“There were very few alternatives available because campus accommodation was either unavailable to certain year groups or too expensive. Renting as a student was not affordable either. Digs was a last resort.”

Ryan was charged €150 for 5 days a week and was given dinner every evening. The owner was quite lax about rules compared to others. While his experience in digs was on the whole quite positive, Ryan explains his frustration about the housing situation for students as a whole:

“The overreliance of digs options for students feels like a symptom of a government-proposed, unsatisfying solution to the wider issue of lack of affordable housing for students in the city. Home owners are being encouraged to open up their properties to students looking to rent as a way of making possible additional income but in reality digs options are compensating for the wider failure of the rent situation in Dublin and lack of rent options.”

He also highlights the problem with living in someone else’s home:

“Some owners can be abrasive and overly strict. It does not feel like you have your own personal space as you do not own the property and live in it under the rules of the owners. It feels like you are invading someone’s personal life at times. Not being around people your own age such as elderly owners or families is not the most ideal experience and can at times impact your emotional experience of college.”

Katie Farrell, 22

Katie was undertaking a PLC in advertising in 2015 when she lived in digs. At first living in digs started off fine with the rent being relatively cheap and no particularly harsh rules in place.

“I had to keep to specific spaces within the kitchen in terms of where I stored things and I had to make sure I cleaned up after being there. I had full use of washing machine and there was no dishwasher so I had to wash up. I could be around at weekends if I wanted to be but for the most part I preferred to go home.”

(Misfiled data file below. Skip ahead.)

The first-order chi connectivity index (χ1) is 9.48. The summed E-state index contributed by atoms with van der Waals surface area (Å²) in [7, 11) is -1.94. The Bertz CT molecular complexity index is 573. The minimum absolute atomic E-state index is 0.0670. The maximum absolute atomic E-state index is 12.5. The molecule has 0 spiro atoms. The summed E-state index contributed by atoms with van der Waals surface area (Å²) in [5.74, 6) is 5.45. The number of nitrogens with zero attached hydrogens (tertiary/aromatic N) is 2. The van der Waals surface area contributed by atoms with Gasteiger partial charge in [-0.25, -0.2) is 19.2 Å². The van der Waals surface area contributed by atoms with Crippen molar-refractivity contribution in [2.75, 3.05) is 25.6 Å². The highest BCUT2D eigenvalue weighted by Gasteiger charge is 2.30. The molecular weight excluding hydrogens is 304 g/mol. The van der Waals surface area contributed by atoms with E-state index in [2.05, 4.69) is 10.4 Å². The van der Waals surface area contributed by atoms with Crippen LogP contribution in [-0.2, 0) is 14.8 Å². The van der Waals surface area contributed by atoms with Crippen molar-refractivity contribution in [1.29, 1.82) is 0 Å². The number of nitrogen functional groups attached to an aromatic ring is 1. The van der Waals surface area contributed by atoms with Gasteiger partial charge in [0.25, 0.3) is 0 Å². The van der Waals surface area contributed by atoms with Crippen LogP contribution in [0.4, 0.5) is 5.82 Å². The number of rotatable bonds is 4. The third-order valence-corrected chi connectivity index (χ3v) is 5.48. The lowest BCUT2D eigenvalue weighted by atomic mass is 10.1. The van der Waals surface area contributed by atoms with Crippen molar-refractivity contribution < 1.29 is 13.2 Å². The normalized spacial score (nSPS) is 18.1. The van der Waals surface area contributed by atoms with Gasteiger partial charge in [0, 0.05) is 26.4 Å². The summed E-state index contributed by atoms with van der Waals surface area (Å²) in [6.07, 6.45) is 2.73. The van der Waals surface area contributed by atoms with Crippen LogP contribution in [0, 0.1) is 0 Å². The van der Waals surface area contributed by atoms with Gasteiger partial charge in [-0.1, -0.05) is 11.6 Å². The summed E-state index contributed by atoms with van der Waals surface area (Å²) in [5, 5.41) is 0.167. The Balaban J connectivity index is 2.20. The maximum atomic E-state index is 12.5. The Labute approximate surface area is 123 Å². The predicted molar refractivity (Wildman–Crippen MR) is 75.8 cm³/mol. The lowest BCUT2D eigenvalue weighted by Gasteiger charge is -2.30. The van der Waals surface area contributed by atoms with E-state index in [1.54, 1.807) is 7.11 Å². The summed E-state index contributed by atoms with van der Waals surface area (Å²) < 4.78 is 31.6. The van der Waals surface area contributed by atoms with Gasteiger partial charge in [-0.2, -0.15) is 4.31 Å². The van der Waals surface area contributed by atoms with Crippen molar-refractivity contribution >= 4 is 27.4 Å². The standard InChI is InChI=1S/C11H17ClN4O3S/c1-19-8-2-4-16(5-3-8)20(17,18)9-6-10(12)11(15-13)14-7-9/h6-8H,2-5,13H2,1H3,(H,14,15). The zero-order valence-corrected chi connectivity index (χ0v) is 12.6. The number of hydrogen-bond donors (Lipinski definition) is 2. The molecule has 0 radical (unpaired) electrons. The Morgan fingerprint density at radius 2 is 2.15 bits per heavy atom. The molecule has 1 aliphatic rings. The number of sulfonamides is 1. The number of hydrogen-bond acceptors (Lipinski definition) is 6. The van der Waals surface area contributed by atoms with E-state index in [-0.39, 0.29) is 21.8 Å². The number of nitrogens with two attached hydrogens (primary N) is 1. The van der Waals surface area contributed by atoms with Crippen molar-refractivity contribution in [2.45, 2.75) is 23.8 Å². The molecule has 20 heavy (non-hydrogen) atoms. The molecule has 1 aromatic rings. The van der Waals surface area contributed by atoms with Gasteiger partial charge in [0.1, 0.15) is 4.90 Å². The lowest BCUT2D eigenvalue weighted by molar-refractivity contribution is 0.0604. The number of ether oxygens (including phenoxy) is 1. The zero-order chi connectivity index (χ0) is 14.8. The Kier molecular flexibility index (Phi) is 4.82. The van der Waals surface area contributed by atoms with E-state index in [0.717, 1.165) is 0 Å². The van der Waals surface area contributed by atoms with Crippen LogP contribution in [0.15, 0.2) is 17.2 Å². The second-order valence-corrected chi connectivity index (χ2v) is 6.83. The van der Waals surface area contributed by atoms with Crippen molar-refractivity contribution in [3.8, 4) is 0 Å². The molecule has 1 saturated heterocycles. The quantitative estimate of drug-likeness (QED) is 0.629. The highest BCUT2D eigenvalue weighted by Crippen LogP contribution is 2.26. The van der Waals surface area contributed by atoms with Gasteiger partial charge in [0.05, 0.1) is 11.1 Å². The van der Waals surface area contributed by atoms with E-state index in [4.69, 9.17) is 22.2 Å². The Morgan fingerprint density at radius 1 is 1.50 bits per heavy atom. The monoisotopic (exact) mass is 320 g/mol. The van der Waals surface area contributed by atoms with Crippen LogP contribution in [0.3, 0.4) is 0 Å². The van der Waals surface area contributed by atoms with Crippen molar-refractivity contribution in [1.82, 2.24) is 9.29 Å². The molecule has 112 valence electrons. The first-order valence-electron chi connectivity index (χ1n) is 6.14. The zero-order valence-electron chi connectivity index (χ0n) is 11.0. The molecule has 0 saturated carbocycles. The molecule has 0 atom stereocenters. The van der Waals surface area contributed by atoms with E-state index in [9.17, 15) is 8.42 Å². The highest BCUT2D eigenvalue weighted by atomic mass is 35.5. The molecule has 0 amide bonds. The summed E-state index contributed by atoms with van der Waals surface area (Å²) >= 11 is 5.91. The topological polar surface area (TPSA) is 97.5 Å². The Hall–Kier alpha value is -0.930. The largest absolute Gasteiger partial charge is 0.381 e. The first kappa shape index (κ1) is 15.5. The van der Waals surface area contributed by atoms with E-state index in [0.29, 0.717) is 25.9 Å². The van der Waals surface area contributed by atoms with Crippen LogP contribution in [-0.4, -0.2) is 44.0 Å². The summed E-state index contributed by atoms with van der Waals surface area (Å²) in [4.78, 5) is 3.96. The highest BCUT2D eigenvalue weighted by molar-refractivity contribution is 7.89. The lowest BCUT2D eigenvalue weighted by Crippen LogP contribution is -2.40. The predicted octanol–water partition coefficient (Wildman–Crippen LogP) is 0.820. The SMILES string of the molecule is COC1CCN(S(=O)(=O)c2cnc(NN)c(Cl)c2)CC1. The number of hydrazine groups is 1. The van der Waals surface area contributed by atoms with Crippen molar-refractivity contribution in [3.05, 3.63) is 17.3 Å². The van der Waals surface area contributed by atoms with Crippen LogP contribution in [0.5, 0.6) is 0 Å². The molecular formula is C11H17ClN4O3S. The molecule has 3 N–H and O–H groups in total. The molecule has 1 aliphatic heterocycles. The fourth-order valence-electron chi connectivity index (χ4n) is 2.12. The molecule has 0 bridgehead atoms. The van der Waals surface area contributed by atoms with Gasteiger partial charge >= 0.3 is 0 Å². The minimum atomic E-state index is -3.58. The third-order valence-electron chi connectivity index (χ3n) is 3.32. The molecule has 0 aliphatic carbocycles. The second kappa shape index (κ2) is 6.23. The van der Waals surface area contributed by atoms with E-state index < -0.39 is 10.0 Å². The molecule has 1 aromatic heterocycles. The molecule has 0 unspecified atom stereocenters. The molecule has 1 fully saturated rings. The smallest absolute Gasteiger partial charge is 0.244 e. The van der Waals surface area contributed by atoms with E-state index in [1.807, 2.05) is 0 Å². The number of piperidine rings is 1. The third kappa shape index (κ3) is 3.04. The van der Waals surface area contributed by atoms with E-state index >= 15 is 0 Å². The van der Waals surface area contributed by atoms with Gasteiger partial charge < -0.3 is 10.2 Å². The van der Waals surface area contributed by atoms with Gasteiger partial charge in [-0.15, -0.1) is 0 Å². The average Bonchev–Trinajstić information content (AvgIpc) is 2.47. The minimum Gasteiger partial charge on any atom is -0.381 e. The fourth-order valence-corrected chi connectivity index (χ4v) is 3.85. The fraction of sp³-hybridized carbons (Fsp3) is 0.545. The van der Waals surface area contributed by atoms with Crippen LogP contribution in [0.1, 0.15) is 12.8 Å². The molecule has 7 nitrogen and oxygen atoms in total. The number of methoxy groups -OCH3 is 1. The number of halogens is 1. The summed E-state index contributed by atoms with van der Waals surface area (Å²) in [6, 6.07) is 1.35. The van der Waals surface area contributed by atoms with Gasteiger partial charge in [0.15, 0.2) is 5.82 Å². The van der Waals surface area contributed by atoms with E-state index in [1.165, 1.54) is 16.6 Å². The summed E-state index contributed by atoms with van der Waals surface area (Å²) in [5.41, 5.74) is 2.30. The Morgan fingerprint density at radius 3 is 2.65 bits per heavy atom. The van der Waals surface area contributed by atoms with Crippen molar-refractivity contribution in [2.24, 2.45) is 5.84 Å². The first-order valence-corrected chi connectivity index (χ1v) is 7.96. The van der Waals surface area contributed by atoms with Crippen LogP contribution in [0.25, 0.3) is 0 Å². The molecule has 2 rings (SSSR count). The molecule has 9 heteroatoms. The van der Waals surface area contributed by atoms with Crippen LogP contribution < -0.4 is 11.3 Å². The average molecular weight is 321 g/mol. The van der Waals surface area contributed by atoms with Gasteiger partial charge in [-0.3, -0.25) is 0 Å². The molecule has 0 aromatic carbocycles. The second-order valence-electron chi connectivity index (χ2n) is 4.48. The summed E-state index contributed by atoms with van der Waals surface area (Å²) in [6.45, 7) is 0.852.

This all changed around 6 weeks into the arrangement as Katie describes:

“They’d been away the week beforehand so I’d been there on my own. I went home for the weekend. I arrive back on the Sunday evening. I was in the kitchen getting a drink and they corner me kind of and are tell me ‘it’s not working out and we’re asking you to leave’.

The reasons they gave was apparently I’d left the kitchen messy, and that I’d gotten a stain on a sheet. They also said that I’d left clothes everywhere in my room. They told me to either move out the very next day or that I could stay for a week but they’d be taking the deposit I paid for that one week. The deposit was like €350 from which she took €18 out of it to replace the sheet.”

Katie was in utter shock. “I got made homeless for some pretty minimal things, without any notice and it’s only because I have amazing family that I wasn’t left literally on the street with nowhere to live.”

The Problem

Digs were never meant to be a permanent solution to the housing crisis but right now, they seem to be all we have. With rising rents for sub-standard accommodation right across the city many students will have no option but to opt for digs. The experiences highlighted in this piece are only a handful and not representative of everyone who has lived in the digs but the trend is concerning. A recurring theme throughout my interviews was people feeling unwelcome or being unable to be themselves fully when living in digs. You’re also at the mercy of the landlord and so minor infractions can put you in a pretty perilous situation as Katie found out.

 Each interviewee was asked for advice that they’d give students who were thinking about moving into digs;

Alanna: “I’d choose digs if you don’t mind living in someone’s home and are able to live with the restrictions this can place on you.”

 Alex: “People should be wary to understand what digs are and don’t expect their rent to be written up officially. Landlords can be liable to change rules because in their eyes it is their house after all. Checking what potential rules may arise is very important in deciding if digs is for you.”

Ryan: “I would recommend digs to other students as they are often more affordable than renting a house or on-campus accommodation. However, be careful to find a place whose owners’ personalities work well with their own.”

 Katie: “It was the best option available to me. I wouldn’t have chosen it if I’d had other options. I wouldn’t recommend it to students after the experience that I had.”

With colleges like Galway now looking at the possibility of using floating accommodation to house students, it’s clear that a quick fix to this problem is not on the horizon. Perhaps it’s time that UCD put those lakes to good use.

Rachel O’Neill – Editor